The argument of this book is that the Greek intellectual tradition did not simply lose vigour and disappear. (Its survival and continued progress in the Arab world is testimony to that.) Rather, in the fourth and fifth century A.D. it was destroyed by the political and religious forces which made up the highly authoritarian government of the late Roman empire. There had been premonitions of this destruction in earlier Christian theology. It had been the Apostle Paul who declared war on the Greek rational tradition through his attacks on “the wisdom of the wise” and “the empty logic of the philosophers,” words which were to be quoted and requoted in the centuries to come. Then came the absorption of Platonism by the early Christian theologians. It was assumed that Christian dogma could be found through the same process as Plato had advocated, in other words, through reason, and would have the same certainty as the Forms. However, as with other aspects of Platonism, it proved impossible to find secure axioms from which to start the rational argument. Scriptural texts conflicted with each other, different theological traditions had taken root in different parts of the empire, theologians disagreed whether they should discard pagan Greek philosophy or exploit it. The result, inevitably, was doctrinal confusion. Augustine was to note the existence of over eighty heresies (for which read “alternative ways of dealing with the fundamental issues of Christian doctrine”). When Constantine gave toleration to the churches in the early fourth century, he found to his dismay that Christian communities were torn by dispute. He himself did not help matters by declaring tax exemptions for Christian clergy and offering the churches immense patronage, which meant that getting the “right” version of Christian doctrine gave access not only to heaven but to vast resources on earth. By the middle of the fourth century, disputes over doctrine had degenerated into bitterness and even violence as rival bishops struggled to earn the emperor’s favour and the most lucrative bishoprics. At a time of major barbarian attacks, the threat to order was so marked that it was the emperors who increasingly defined and enforced an orthodoxy, using hand-picked church councils to give themselves some theological legitimacy.
So one finds a combination of factors behind “the closing of the Western mind”: the attack on Greek philosophy by Paul, the adoption of Platonism by Christian theologians and the enforcement of orthodoxy by emperors desperate to keep good order. The imposition of orthodoxy went hand in hand with a stifling of any form of independent reasoning. By the fifth century, not only has rational thought been suppressed, but there has been a substitution for it of “mystery, magic and authority,” a substitution which drew heavily on irrational elements of pagan society that had never been extinguished. Pope Gregory the Great warned those with a rational turn of mind that, by looking for cause and effect in the natural world, they were ignoring the cause of all things, the will of God. This was a vital shift of perspective, and in effect a denial of the impressive intellectual advances made by the Greek philosophers.
Some who have found this argument too damning have stressed how it was Christians who preserved the great works of the Greek philosophers by copying them from decaying papyri, or parchment. The historian is indeed deeply indebted to the monks, the Byzantine civil servants and the Arab philosophers who preserved ancient texts, but the recording of earlier authorities is not the same as maintaining a tradition of rational thought. This can be done only if these authorities are then used as inspiration for further intellectual progress or as a bulwark against which to react. This happened in the Arab world (where, for instance, even the findings of a giant such as Galen were challenged and improved on) but not in the Byzantine empire or the Christian west. The Athenian philosopher Proclus made the last recorded astronomical observation in the ancient Greek world in A.D. 475. It was not until the sixteenth century that Copernicus—inspired by the surviving works of Ptolemy but aware that they would make more sense, and in fact would be simpler, if the sun was placed at the centre of the universe—set in hand the renewal of the scientific tradition. The struggle between religion and science had now entered a new phase, one which is beyond the scope of this book. What cannot be doubted is how effectively the rational tradition had been eradicated in the fourth and fifth centuries. The “closing of the Western mind” has been ignored for all too long. I hope this book reinvigorates debate on this turning point in European history.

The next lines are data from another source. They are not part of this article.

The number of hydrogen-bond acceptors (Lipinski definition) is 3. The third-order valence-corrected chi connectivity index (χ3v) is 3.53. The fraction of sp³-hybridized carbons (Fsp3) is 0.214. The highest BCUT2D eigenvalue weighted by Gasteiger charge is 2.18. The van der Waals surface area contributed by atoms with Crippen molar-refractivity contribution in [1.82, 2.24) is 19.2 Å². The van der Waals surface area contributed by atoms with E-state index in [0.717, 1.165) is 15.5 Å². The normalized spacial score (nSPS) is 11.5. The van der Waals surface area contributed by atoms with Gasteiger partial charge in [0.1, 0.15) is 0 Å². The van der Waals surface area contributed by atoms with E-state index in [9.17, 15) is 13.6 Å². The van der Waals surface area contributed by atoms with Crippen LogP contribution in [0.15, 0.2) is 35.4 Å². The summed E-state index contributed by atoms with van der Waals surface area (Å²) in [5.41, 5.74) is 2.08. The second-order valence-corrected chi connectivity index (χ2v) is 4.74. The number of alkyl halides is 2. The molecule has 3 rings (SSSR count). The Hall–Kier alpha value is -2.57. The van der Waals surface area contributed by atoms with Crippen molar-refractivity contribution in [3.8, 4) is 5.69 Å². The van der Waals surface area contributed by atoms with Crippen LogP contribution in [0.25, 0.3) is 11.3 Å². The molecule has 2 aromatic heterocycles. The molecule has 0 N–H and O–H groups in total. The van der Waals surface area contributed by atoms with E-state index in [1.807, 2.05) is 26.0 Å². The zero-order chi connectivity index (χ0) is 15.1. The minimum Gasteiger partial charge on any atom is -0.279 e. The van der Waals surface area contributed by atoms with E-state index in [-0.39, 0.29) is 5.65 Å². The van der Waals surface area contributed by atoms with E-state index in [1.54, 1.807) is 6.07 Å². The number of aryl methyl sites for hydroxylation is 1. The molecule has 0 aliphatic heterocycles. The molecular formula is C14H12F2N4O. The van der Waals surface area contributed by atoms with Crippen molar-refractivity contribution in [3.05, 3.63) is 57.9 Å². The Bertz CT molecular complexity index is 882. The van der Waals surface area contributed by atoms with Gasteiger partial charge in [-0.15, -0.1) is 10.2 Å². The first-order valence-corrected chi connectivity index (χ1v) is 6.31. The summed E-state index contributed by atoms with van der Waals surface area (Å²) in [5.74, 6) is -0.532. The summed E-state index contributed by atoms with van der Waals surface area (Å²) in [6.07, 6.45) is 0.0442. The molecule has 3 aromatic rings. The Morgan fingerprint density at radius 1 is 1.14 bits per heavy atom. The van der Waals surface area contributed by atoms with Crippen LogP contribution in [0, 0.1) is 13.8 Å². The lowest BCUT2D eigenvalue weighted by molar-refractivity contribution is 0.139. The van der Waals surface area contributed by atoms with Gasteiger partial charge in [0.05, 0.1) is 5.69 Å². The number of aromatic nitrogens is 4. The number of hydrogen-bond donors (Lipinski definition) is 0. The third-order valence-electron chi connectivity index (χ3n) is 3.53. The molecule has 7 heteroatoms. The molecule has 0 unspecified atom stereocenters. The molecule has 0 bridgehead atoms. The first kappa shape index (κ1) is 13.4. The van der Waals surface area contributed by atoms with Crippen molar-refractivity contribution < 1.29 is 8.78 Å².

I have acknowledged the many works I have drawn on for this book in the notes. In addition, my agent, Bill Hamilton, has been a consistent support during the writing of this book, and my editor at Heinemann, Ravi Mirchandani, has played a vital role in helping to set its tone and to clarify its central argument. Josine Meijer gathered the pictures together with great efficiency, and the text was meticulously copy-edited by Caroline Knight. I would also like to thank my editor at Knopf, Carol Janeway, for the enthusiasm with which she has taken on this book for the United States market. For the preparation of this book for the United States market, I am especially grateful to Serena Lehman and Ellen Feldman at Knopf, proofreaders Chuck Antony and Patrice Silverstein and indexer Max Franke.
This book is dedicated to my wife, Hilary, with my love. While I have been dealing with the complex and often stressful relationships between Christianity and pagan society in the fourth and fifth centuries, she, in her work as a psychotherapist, has been dealing with similar tensions in the minds of her clients. So our concerns have often overlapped. A tribute from Helmut Koester to his wife that I came across when reading this distinguished Swiss theologian’s work seemed particularly appropriate: “It is therefore fitting that I should express here my indebtedness to her for all the patient and helpful listening to the progress of my work and for her indulgence with respect to all sorts of things around the house that I should have done rather than working on this manuscript.” With the closing of this book, such duties can be evaded no longer!